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Enraged over an election they saw as undermined by rampant vote-buying, thousands stormed Kyrgyzstan’s parliament and presidential offices and took over government buildings throughout the country in an overnight revolution that on Tuesday forced election officials to declare the election void, OCCRP member center Kloop reported.
At least one person has died, and more than 600 were injured, in the unrest that erupted after the Central Election Commission announced on Monday the preliminary results of Sunday’s vote, which showed a landslide victory of pro-government parties. Just three of them took 107 of the 120 parliament seats, while opposition parties did not take one.
“These elections were held amid gross violations, massive vote buying, pressure and threats against voters — this is what influenced the voting process,” said a joint letter written by opposition parties to the electoral commission.
Although police employed water cannons, stun grenades, and tear gas, protesters took over the “White House,” which houses the parliament and the presidency, after hours-long clashes. Several floors were seen burning and videos posted on social media showed people throwing papers out of the window of President Sooronbay Jeenbekov’s office.
The crowd then moved toward other state institutions, including the government and the State Committee for National Security.
Seeing the protesters approaching, state security officials stepped out of the building with their hands in the air, declaring that they were “with the people.” The crowd demanded the release of former President Almazbek Atambaev and other political figures who had been jailed on corruption charges and for other crimes.
Atambayev and other prisoners were soon seen stepping out of the building.
As state institutions fell in the capital, protesters throughout the country took over government buildings. Mayors and other officials resigned one after the other. Some who resisted were beaten by the crowd, according to local media.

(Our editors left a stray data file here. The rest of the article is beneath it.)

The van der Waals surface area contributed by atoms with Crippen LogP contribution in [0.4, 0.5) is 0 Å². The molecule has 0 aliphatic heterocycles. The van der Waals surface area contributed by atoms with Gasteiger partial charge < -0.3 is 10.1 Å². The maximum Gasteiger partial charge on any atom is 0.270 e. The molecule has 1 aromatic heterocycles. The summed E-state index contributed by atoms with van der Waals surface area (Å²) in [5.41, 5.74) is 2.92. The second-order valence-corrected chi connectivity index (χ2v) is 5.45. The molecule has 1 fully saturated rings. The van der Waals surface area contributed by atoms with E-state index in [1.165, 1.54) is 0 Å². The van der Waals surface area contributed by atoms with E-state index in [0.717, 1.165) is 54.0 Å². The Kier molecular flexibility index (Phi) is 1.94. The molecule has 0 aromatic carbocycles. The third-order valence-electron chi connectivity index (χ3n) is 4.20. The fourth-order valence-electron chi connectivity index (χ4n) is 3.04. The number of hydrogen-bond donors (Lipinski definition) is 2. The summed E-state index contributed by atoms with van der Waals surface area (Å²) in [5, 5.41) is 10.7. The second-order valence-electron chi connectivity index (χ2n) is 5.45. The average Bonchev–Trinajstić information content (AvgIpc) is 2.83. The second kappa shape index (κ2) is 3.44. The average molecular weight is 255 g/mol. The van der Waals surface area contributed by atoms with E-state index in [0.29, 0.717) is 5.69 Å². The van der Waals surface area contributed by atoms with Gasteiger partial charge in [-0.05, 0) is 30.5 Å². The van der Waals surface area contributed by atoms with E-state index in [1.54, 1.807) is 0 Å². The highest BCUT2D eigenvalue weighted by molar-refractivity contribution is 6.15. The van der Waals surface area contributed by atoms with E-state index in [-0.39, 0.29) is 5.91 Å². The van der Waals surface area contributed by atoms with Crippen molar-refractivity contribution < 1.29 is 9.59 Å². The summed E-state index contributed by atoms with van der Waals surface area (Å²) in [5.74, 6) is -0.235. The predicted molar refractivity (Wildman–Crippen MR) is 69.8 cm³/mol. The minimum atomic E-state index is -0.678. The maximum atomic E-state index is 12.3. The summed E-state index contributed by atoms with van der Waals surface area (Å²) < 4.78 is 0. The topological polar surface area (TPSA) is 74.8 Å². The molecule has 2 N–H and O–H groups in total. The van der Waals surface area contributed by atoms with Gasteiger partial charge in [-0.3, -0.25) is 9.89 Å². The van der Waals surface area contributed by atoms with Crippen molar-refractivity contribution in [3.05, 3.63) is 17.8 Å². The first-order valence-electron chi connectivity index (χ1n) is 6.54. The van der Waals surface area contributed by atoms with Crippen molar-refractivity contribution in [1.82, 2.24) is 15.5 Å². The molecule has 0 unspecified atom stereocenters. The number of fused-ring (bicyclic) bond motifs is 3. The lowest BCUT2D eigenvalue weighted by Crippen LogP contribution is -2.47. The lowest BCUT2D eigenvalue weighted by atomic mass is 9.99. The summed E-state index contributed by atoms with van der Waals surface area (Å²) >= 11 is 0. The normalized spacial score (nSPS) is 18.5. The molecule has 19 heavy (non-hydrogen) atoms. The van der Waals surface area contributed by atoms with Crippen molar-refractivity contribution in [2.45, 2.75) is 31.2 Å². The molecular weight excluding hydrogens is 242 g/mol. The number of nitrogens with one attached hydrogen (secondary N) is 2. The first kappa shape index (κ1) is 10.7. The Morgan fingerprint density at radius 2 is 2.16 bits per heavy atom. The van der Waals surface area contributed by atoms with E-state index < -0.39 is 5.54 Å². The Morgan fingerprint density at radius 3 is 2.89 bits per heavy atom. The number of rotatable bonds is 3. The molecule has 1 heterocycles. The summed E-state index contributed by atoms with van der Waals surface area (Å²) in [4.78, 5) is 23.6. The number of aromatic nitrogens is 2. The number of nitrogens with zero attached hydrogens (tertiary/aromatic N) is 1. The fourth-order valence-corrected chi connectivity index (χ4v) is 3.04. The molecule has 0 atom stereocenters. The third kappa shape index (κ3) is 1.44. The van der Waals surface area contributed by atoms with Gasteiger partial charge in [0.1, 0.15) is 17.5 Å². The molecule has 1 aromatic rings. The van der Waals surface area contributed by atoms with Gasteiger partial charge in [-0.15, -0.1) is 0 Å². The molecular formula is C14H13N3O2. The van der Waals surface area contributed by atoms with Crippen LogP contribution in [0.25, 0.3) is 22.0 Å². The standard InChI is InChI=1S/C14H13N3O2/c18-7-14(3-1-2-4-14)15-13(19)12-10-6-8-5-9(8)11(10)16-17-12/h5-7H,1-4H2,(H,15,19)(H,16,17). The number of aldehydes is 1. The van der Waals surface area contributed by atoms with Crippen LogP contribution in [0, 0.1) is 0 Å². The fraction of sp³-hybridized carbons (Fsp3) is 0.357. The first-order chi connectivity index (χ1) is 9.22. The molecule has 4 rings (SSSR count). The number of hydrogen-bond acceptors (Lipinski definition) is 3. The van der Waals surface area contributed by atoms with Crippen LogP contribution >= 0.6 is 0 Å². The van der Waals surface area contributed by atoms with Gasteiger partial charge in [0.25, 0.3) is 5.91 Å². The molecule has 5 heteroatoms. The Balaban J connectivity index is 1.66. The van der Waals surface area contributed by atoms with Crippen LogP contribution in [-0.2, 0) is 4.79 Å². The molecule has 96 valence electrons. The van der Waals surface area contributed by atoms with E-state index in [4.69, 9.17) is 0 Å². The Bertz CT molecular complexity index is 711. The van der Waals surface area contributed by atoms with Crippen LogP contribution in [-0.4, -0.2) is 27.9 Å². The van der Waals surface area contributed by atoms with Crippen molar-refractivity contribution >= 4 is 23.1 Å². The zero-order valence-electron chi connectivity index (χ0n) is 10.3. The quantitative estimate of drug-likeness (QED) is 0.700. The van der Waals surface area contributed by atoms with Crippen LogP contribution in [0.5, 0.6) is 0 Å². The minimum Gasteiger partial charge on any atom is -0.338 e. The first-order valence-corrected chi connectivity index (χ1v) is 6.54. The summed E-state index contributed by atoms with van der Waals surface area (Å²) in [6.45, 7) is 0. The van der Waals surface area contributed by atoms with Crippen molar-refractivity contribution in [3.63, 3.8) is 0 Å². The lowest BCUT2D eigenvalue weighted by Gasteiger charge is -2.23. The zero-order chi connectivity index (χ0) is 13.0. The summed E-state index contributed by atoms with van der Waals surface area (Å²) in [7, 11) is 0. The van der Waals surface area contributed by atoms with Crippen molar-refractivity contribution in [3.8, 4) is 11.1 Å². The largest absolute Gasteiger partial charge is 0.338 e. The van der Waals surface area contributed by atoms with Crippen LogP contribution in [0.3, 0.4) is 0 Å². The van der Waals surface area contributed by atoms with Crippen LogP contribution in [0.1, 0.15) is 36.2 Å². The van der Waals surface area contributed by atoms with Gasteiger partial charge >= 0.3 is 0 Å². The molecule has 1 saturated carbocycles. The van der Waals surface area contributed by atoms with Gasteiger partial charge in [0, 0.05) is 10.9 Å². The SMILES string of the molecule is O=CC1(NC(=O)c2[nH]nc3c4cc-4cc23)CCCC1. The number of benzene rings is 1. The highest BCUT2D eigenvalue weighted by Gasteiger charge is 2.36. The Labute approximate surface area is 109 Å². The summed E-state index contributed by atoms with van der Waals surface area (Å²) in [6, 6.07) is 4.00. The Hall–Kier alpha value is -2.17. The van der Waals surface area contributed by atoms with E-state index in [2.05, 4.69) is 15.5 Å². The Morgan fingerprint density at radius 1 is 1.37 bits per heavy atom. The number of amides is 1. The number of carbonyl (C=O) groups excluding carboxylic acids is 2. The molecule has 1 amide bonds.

On Tuesday morning, President Jeenbekov appealed for calm and said that “some political forces tried to illegally seize state power” but that he had ordered law enforcement agencies not to shoot at citizens.
“Calmness in the state, stability of society are more valuable than any deputy mandate,” he said in a televised address to the nation.
“I suggested that the Central Election Commission carefully investigate the violations and, if necessary, annul the election results,” he added.
Preliminary results announced on Monday showed the Birimdik party, led by the brother of President Jeenbekov, and a party called Mekenim Kyrgyzstan taking more than 24 percent of the votes each. Other pro-government parties took less than 10 percent, while none of the opposition parties passed the threshold to enter parliament.
Mekenim Kyrgyzstan is backed by the powerful Matraimov family. One family member, Iskender Matraimov, was a candidate on the party’s list.
His brother Raimbek Matraimov, also seen as a major party backer, is perhaps the family’s most notorious member. A former deputy head of Kyrgyzstan’s customs service, Raimbek was the subject of a series of investigations by OCCRP, RFE/RL’s Radio Azattyk, and Kloop revealing that he oversaw massive corruption in the customs service, enabling fraud and benefiting from bribery. The revelations sparked anti-corruption and anti-Matraimov protests in Bishkek at the end of 2019.
Last week, a new round of investigations revealed the Matraimov family now has a private logistics empire in Kyrgyzstan, which it built through proxies and trusted associates in the wake of Raimbek Matraimov’s 2017 firing from the customs service. The new business enjoys a near-monopoly on an important trade route, and the Matraimovs have amassed many other businesses and properties across the country.
These are the seventh elections since Kyrgyzstan’s independence. Both Birimdik and Mekenim Kyrgyzstan are new to the parliament and were formed after the ruling Social Democratic Party of Kyrgyzstan of former President Almazbek Atambayev collapsed.